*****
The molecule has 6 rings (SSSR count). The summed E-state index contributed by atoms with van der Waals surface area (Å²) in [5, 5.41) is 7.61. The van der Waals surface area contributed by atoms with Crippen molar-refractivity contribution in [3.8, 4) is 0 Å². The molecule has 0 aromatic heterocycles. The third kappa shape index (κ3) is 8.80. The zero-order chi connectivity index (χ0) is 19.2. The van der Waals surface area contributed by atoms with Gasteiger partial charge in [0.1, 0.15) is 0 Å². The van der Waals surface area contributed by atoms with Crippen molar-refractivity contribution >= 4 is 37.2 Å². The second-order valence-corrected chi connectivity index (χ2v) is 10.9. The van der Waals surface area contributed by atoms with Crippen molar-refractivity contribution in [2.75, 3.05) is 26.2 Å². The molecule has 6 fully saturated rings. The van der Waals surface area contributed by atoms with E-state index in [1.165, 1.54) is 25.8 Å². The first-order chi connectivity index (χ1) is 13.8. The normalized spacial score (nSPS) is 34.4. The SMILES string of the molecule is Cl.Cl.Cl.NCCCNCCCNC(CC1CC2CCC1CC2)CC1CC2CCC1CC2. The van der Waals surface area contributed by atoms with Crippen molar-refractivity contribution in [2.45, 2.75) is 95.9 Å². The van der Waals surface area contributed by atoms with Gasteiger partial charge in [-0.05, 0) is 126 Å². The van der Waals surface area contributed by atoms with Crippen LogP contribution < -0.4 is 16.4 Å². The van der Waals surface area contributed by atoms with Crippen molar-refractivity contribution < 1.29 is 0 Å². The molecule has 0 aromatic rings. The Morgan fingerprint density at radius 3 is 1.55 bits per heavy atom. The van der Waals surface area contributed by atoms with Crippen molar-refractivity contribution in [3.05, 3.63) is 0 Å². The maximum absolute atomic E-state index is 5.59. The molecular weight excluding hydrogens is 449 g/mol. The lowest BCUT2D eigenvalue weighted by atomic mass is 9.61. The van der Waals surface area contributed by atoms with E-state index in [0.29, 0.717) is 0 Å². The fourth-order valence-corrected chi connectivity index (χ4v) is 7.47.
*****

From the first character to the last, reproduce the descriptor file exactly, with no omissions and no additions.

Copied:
The molecule has 6 rings (SSSR count). The summed E-state index contributed by atoms with van der Waals surface area (Å²) in [5, 5.41) is 7.61. The van der Waals surface area contributed by atoms with Crippen molar-refractivity contribution in [3.8, 4) is 0 Å². The molecule has 0 aromatic heterocycles. The third kappa shape index (κ3) is 8.80. The zero-order chi connectivity index (χ0) is 19.2. The van der Waals surface area contributed by atoms with Gasteiger partial charge in [0.1, 0.15) is 0 Å². The van der Waals surface area contributed by atoms with Crippen molar-refractivity contribution >= 4 is 37.2 Å². The second-order valence-corrected chi connectivity index (χ2v) is 10.9. The van der Waals surface area contributed by atoms with Crippen molar-refractivity contribution in [2.75, 3.05) is 26.2 Å². The molecule has 6 fully saturated rings. The van der Waals surface area contributed by atoms with E-state index in [1.165, 1.54) is 25.8 Å². The first-order chi connectivity index (χ1) is 13.8. The normalized spacial score (nSPS) is 34.4. The SMILES string of the molecule is Cl.Cl.Cl.NCCCNCCCNC(CC1CC2CCC1CC2)CC1CC2CCC1CC2. The van der Waals surface area contributed by atoms with Crippen molar-refractivity contribution in [2.45, 2.75) is 95.9 Å². The van der Waals surface area contributed by atoms with Gasteiger partial charge in [-0.05, 0) is 126 Å². The van der Waals surface area contributed by atoms with Crippen LogP contribution < -0.4 is 16.4 Å². The van der Waals surface area contributed by atoms with Crippen molar-refractivity contribution < 1.29 is 0 Å². The molecule has 0 aromatic rings. The Morgan fingerprint density at radius 3 is 1.55 bits per heavy atom. The van der Waals surface area contributed by atoms with Crippen molar-refractivity contribution in [3.05, 3.63) is 0 Å². The maximum absolute atomic E-state index is 5.59. The molecular weight excluding hydrogens is 449 g/mol. The lowest BCUT2D eigenvalue weighted by atomic mass is 9.61. The van der Waals surface area contributed by atoms with E-state index in [0.29, 0.717) is 0 Å². The fourth-order valence-corrected chi connectivity index (χ4v) is 7.47.